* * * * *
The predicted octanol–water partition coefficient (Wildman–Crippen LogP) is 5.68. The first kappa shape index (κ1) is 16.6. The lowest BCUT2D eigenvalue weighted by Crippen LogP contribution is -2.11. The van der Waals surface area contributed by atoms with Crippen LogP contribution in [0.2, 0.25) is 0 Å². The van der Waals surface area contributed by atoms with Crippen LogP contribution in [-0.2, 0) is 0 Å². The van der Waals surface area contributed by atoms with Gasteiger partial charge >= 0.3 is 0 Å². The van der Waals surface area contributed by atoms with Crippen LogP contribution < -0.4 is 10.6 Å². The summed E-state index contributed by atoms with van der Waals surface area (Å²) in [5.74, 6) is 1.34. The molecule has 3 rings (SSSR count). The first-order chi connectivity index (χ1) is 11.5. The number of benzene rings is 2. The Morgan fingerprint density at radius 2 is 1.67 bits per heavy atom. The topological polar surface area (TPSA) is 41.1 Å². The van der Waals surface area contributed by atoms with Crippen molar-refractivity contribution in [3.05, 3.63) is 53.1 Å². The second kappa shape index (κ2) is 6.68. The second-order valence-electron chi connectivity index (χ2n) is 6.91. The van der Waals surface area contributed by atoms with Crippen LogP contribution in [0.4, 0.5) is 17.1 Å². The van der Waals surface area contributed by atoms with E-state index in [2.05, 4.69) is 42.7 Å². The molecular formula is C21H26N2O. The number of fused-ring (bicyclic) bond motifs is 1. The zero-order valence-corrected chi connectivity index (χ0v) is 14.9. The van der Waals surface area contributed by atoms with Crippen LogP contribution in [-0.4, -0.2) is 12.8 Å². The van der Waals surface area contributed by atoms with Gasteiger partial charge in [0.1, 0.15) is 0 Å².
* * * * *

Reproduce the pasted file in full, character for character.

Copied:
The predicted octanol–water partition coefficient (Wildman–Crippen LogP) is 5.68. The first kappa shape index (κ1) is 16.6. The lowest BCUT2D eigenvalue weighted by Crippen LogP contribution is -2.11. The van der Waals surface area contributed by atoms with Crippen LogP contribution in [0.2, 0.25) is 0 Å². The van der Waals surface area contributed by atoms with Crippen LogP contribution in [-0.2, 0) is 0 Å². The van der Waals surface area contributed by atoms with Gasteiger partial charge >= 0.3 is 0 Å². The van der Waals surface area contributed by atoms with Crippen LogP contribution < -0.4 is 10.6 Å². The summed E-state index contributed by atoms with van der Waals surface area (Å²) in [5.74, 6) is 1.34. The molecule has 3 rings (SSSR count). The first-order chi connectivity index (χ1) is 11.5. The number of benzene rings is 2. The Morgan fingerprint density at radius 2 is 1.67 bits per heavy atom. The topological polar surface area (TPSA) is 41.1 Å². The van der Waals surface area contributed by atoms with Crippen molar-refractivity contribution in [3.05, 3.63) is 53.1 Å². The second kappa shape index (κ2) is 6.68. The second-order valence-electron chi connectivity index (χ2n) is 6.91. The van der Waals surface area contributed by atoms with Crippen LogP contribution in [0.4, 0.5) is 17.1 Å². The van der Waals surface area contributed by atoms with E-state index in [2.05, 4.69) is 42.7 Å². The molecular formula is C21H26N2O. The number of fused-ring (bicyclic) bond motifs is 1. The zero-order valence-corrected chi connectivity index (χ0v) is 14.9. The van der Waals surface area contributed by atoms with Crippen LogP contribution in [-0.4, -0.2) is 12.8 Å². The van der Waals surface area contributed by atoms with Gasteiger partial charge in [0.1, 0.15) is 0 Å².